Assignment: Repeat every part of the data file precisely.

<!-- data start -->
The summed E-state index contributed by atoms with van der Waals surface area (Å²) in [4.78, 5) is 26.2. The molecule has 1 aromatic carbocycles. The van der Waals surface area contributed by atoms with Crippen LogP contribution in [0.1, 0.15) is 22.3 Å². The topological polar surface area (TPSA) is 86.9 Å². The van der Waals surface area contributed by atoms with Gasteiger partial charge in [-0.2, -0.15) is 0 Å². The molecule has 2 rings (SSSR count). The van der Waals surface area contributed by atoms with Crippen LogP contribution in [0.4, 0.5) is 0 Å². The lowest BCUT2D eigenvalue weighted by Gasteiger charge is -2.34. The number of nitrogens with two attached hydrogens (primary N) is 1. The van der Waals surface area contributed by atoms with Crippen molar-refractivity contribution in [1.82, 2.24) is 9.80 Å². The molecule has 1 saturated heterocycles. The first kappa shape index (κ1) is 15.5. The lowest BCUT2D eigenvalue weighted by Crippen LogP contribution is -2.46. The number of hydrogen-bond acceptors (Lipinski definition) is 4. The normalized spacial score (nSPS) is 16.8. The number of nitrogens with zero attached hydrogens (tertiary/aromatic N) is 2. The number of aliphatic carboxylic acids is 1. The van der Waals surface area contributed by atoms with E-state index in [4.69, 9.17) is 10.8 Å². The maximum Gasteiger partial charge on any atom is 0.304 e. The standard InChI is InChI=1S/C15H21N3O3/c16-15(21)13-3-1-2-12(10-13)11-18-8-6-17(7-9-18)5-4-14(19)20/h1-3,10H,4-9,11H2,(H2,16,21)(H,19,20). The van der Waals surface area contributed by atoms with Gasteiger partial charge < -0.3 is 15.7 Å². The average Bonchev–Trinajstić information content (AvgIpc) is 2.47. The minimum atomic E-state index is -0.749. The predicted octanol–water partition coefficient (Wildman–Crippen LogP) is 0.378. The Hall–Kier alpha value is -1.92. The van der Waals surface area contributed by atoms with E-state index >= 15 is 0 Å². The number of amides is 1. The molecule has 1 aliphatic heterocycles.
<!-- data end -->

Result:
The summed E-state index contributed by atoms with van der Waals surface area (Å²) in [4.78, 5) is 26.2. The molecule has 1 aromatic carbocycles. The van der Waals surface area contributed by atoms with Crippen LogP contribution in [0.1, 0.15) is 22.3 Å². The topological polar surface area (TPSA) is 86.9 Å². The van der Waals surface area contributed by atoms with Gasteiger partial charge in [-0.2, -0.15) is 0 Å². The molecule has 2 rings (SSSR count). The van der Waals surface area contributed by atoms with Crippen LogP contribution in [0.4, 0.5) is 0 Å². The lowest BCUT2D eigenvalue weighted by Gasteiger charge is -2.34. The number of nitrogens with two attached hydrogens (primary N) is 1. The van der Waals surface area contributed by atoms with Crippen molar-refractivity contribution in [1.82, 2.24) is 9.80 Å². The molecule has 1 saturated heterocycles. The first kappa shape index (κ1) is 15.5. The lowest BCUT2D eigenvalue weighted by Crippen LogP contribution is -2.46. The number of hydrogen-bond acceptors (Lipinski definition) is 4. The normalized spacial score (nSPS) is 16.8. The number of nitrogens with zero attached hydrogens (tertiary/aromatic N) is 2. The number of aliphatic carboxylic acids is 1. The van der Waals surface area contributed by atoms with E-state index in [4.69, 9.17) is 10.8 Å². The maximum Gasteiger partial charge on any atom is 0.304 e. The standard InChI is InChI=1S/C15H21N3O3/c16-15(21)13-3-1-2-12(10-13)11-18-8-6-17(7-9-18)5-4-14(19)20/h1-3,10H,4-9,11H2,(H2,16,21)(H,19,20). The van der Waals surface area contributed by atoms with Gasteiger partial charge < -0.3 is 15.7 Å². The average Bonchev–Trinajstić information content (AvgIpc) is 2.47. The minimum atomic E-state index is -0.749. The predicted octanol–water partition coefficient (Wildman–Crippen LogP) is 0.378. The Hall–Kier alpha value is -1.92. The van der Waals surface area contributed by atoms with E-state index >= 15 is 0 Å². The number of amides is 1. The molecule has 1 aliphatic heterocycles.